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Last week I wrapped up a nine-week online elective course on “Intersections of Theology and Science.” This was probably the fifth or sixth time I have taught the course. One of the three main books I assign is The Language of God by Francis Collins. The book originally came out in 2007 and is a wonderful account of Collins’s journey from atheism to a robust evangelical faith. It is as fine a testament for the possibility of reconciling faith and science as you could find.
Collins’s book has been a part of my course syllabus for years but this was probably the first time when his name rang so many bells for the students. The reason is obvious: Collins has been on TV a lot in the course of the pandemic in his role as the Director of the National Institutes of Health. Only Dr. Anthony Fauci has been on TV more but unlike Fauci—whose religious faith I know nothing about—Collins has also regularly addressed fellow Christians on matters related to COVID and, across 2021, particularly on matters related to the available vaccines.
To his sorrow and chagrin, Collins has noted that evangelical Christians have been among the most resistant blocks of people who have expressed either vaccine hesitancy or outright rejection of the very notion of receiving a vaccine. In some ways, however, this is consistent with how a lot of Christians have viewed science in the last century.
One of the topics we cover in my elective course is the history of the church’s interaction with science. There seems to be a pop notion out there that this has always been a relationship of pure conflict. If you bring up this subject with most anyone, it won’t take more than 2 minutes of conversation before someone mentions Galileo as the premier exemplar of how the church has always rejected science.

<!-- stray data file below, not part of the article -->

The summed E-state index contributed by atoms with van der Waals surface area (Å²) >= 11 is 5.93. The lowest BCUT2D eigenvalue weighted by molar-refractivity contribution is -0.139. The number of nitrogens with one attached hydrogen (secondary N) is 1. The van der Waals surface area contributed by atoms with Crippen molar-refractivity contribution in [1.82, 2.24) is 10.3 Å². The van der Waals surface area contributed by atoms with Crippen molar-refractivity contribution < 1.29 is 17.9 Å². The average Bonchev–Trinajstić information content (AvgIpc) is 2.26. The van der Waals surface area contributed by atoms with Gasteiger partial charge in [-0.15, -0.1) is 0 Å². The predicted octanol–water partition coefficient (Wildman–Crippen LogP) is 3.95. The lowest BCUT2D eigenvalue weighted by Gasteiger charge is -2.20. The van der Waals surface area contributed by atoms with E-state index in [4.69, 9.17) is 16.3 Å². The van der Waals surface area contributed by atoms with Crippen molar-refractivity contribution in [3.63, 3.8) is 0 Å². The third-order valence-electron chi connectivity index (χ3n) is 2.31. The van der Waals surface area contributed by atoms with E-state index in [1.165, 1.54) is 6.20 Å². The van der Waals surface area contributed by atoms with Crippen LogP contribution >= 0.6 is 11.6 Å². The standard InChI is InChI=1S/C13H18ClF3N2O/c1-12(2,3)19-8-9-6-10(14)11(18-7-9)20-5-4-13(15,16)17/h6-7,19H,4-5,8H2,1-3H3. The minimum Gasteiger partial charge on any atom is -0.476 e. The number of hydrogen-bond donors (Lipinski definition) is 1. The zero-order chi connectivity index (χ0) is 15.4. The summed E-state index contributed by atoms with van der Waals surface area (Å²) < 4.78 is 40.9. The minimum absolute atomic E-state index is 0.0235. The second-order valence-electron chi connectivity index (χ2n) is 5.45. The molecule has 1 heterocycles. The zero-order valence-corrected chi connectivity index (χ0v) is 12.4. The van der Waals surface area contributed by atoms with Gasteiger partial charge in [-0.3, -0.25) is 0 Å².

That’s not true, of course. Science in the Western world emerged largely from the bosom of the church. It was theologically and biblically astute people who concluded that a Creator God of order created a universe that is also orderly (despite being also fallen). What’s more, this Creator God endowed humanity with the divine Image in part so that we could have the rational faculties to investigate God’s orderly world in an orderly fashion. When we use those God-given gifts correctly—and we do not always do so of course—we will discover truth.
Yes, scientists can and do make mistakes. But trial and error is their stock in trade method. Scientists are in the business of proving themselves wrong but if after many attempts they cannot do so in a given area, then although their findings may retain the name of a “theory,” it is a theory that appears to point to the truth. (Technically gravity is still a theory too but it’s pretty solid, which is why few people are casual when walking along the edge of a precipice on a mountain cliff).